Meeting the Challenge

As we reach the eve of harvesting fodder, are you prepared to produce quality? This issue isn’t new… But the quality of the fodder you’re getting ready to harvest will significantly influence your herd’s productivity and your year-end financial results since fodder represents the very foundation of the dairy cow’s diet.
Last fall, La Coop network launched "Défi Goliath." The goal was to promote early calving in heifers without sacrificing production. The contest was extremely popular with more than 700 farms participating! By the end of this contest, it was more than evident that high productivity can in fact be combined with early first calving.

Last September, I even wrote about the daring goal of early first calving at 21 months in this very column. And I heard about it all winter long! I'm happy to see that the topic is stirring up reactions and promoting changes in how many breeders are doing things. Moreover, when we realize that quite a lot of operations are nearing this goal, it simple served as further evidence that when hard work and the right components are in place for success, then this goal quickly becomes achievable. The recipe is simple: a combination of proper management, genetics and diet.

There was a double objective as our expert-consultants collected all of the dairy data within the framework of the "Défi Goliath": first, to draw attention to the year's best results and second, to compare with the previous year and highlight the most impressive improvements. By analyzing the data collected we were able to determine the following averages: calving age is 28.5 months, milk production is 8,315 kg, and BCA is 215-224-218. Note that for the purposes of fairness in comparing between breeds, we only took into consideration the calving age and the BCA of first calf heifers.

Among the data collected, we interestingly noted that 63 farms had average milk BCA of 250 or over, which represents over 10,000 kg for Holsteins. These same herds had an average first calving age of 24.8 months, which is one month earlier than the overall average. The earliest recorded calving age was 22 months. It's encouraging to see that 151 farms (21% of participants) were successful in achieving a first calf at 24 months or younger on average and that their 229 of milk BCA represented about 600 kg more milk than the average participating herd.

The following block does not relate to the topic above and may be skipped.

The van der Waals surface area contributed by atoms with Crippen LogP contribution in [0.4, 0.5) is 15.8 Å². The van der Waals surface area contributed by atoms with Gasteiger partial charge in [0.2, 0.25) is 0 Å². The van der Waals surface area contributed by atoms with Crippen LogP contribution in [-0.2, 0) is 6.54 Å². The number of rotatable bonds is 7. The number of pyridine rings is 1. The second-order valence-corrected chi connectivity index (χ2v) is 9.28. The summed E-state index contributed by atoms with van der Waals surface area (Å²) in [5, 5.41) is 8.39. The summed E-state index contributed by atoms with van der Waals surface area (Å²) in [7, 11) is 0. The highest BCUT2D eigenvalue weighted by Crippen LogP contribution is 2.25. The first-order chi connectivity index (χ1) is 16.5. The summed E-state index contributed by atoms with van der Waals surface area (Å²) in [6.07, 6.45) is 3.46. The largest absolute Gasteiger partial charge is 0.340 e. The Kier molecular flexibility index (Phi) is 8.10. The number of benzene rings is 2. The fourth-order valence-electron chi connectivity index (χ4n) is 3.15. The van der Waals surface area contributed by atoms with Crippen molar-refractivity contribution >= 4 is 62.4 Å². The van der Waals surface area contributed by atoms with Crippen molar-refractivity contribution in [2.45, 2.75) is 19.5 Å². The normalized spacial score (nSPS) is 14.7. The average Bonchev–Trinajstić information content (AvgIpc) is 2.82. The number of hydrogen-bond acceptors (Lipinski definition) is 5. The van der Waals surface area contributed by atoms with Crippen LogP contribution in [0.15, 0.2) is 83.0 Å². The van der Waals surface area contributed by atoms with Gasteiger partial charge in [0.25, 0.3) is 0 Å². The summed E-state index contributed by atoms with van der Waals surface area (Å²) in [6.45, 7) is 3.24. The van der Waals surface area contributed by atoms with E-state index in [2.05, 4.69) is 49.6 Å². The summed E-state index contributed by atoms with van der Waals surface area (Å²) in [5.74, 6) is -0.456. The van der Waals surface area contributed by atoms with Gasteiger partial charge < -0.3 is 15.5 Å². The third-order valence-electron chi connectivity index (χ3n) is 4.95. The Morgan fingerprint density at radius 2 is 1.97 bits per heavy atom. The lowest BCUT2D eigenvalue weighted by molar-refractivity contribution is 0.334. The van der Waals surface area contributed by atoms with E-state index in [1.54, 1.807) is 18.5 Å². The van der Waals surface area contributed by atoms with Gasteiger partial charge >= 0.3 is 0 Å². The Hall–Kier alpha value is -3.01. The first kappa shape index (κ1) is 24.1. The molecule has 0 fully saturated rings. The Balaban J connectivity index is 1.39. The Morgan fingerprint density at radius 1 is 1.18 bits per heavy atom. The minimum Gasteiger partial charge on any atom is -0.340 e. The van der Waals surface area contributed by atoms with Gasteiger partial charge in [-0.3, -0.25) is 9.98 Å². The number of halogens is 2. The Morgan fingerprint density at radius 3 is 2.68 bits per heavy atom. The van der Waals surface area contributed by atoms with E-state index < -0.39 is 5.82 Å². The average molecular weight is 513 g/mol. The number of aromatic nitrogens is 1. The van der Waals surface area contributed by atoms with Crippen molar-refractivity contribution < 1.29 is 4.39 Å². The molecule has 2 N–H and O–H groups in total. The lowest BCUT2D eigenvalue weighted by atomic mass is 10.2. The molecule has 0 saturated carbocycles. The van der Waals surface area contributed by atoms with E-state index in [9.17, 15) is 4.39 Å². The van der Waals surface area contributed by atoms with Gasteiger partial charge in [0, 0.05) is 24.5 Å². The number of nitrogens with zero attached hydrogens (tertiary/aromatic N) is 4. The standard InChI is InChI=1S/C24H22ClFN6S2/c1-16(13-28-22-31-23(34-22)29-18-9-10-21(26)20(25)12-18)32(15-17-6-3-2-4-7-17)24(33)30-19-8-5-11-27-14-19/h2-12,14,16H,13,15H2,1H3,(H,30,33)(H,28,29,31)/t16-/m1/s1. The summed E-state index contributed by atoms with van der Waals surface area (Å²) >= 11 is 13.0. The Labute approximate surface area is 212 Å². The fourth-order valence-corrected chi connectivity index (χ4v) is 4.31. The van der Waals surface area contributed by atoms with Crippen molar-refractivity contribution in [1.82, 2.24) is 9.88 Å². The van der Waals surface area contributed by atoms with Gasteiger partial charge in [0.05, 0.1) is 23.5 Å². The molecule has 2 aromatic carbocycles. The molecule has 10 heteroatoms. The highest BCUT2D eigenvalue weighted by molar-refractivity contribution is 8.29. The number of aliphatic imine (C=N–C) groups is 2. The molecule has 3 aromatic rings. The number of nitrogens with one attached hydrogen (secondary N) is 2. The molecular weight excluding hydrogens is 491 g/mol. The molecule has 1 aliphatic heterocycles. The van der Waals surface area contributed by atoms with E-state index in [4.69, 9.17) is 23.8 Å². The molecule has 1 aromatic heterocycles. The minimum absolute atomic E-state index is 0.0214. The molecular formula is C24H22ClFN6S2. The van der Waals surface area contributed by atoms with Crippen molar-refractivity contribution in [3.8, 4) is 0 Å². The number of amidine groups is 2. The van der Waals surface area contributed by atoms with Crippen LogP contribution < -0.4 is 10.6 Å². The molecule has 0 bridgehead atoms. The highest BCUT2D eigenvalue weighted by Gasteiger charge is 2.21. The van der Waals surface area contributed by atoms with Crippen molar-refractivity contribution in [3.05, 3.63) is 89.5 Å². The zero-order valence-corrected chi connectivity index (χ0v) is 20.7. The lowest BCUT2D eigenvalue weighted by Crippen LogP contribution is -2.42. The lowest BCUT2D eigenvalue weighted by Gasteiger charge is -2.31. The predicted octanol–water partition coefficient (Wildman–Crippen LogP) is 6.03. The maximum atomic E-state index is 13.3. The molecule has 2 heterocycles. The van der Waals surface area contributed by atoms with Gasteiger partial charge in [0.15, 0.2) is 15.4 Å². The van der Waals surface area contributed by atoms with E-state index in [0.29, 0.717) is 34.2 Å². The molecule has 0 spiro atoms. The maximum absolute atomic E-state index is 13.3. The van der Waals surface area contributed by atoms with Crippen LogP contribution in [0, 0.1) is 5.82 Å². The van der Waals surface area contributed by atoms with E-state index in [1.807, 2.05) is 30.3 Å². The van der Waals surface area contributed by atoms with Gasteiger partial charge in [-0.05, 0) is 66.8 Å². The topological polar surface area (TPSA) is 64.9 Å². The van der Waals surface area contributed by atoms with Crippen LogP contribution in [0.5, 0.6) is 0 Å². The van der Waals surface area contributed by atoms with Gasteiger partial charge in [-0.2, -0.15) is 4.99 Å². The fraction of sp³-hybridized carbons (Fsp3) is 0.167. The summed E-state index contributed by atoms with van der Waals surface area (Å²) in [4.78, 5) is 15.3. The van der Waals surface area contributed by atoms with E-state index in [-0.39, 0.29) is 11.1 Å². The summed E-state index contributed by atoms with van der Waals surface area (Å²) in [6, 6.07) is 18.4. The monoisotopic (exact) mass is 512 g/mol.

The Best of the Best
As for the best results, Ferme Denis Latour, in Saint-Albert, Ontario, heads the list with an average first calving at 24 months, a BCA of 309 and 11,252 kg of milk. Not far behind is Ferme Val-Bisson, in Saint-Polycarpe, which achieved an impressive first calving age of 22 months with over 10,100 kg, and a BCA of 283. And finally, Ferme Guyette, located in Sainte-Marthe on the south shore, achieved 11,494 kg and a BCA of 299 at 24 months.

In terms of best improvements, Ferme D.M. Marchand, in Saint-Justin performed very well with an average first calving age of 23 months and a BCA of 257 for their Jersey herd and another notable performance comes via Ferme J.M.S. Forest, in l'Assomption, with an average age of 25 months, a BCA of 266 and 10,200 kg of milk.

Even if not all of your heifers will have their first calves at a young age, there are still quite a few that have the capability of attaining early fist lactation. In fact, just recently, I had the opportunity to see a very good looking cow in the 2-yr category during an exhibit that had calved at 20 months! Furthermore, the young cow that has been featured on our Goliath ads for the past year is getting ready to calve for the second time at the age of 32 months and it has already produced 8,000 kg of milk!

We are planning a second edition of "Défi Goliath" for the 2013 winter. La Coop network's objective in creating this kind of contest is to promote the best breeding practices to improve performance and focus on better cost-effectiveness at the farm.

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